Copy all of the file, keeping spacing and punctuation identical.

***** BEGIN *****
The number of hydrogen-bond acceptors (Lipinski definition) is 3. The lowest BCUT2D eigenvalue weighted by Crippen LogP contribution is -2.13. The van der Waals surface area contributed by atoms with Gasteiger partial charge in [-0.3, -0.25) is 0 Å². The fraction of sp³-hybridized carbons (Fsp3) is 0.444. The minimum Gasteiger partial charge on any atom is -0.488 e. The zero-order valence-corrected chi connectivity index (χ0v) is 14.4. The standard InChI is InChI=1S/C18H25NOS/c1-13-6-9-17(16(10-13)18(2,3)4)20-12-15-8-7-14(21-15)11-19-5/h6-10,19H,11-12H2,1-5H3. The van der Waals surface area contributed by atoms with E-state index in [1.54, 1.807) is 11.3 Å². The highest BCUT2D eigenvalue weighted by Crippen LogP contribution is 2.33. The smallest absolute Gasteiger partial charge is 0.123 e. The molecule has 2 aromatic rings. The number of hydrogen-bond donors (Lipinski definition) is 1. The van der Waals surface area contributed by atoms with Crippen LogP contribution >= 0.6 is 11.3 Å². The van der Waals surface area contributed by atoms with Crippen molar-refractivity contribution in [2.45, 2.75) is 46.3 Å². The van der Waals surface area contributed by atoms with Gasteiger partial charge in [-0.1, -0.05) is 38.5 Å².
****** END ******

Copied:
The number of hydrogen-bond acceptors (Lipinski definition) is 3. The lowest BCUT2D eigenvalue weighted by Crippen LogP contribution is -2.13. The van der Waals surface area contributed by atoms with Gasteiger partial charge in [-0.3, -0.25) is 0 Å². The fraction of sp³-hybridized carbons (Fsp3) is 0.444. The minimum Gasteiger partial charge on any atom is -0.488 e. The zero-order valence-corrected chi connectivity index (χ0v) is 14.4. The standard InChI is InChI=1S/C18H25NOS/c1-13-6-9-17(16(10-13)18(2,3)4)20-12-15-8-7-14(21-15)11-19-5/h6-10,19H,11-12H2,1-5H3. The van der Waals surface area contributed by atoms with E-state index in [1.54, 1.807) is 11.3 Å². The highest BCUT2D eigenvalue weighted by Crippen LogP contribution is 2.33. The smallest absolute Gasteiger partial charge is 0.123 e. The molecule has 2 aromatic rings. The number of hydrogen-bond donors (Lipinski definition) is 1. The van der Waals surface area contributed by atoms with Crippen LogP contribution >= 0.6 is 11.3 Å². The van der Waals surface area contributed by atoms with Crippen molar-refractivity contribution in [2.45, 2.75) is 46.3 Å². The van der Waals surface area contributed by atoms with Gasteiger partial charge in [-0.1, -0.05) is 38.5 Å².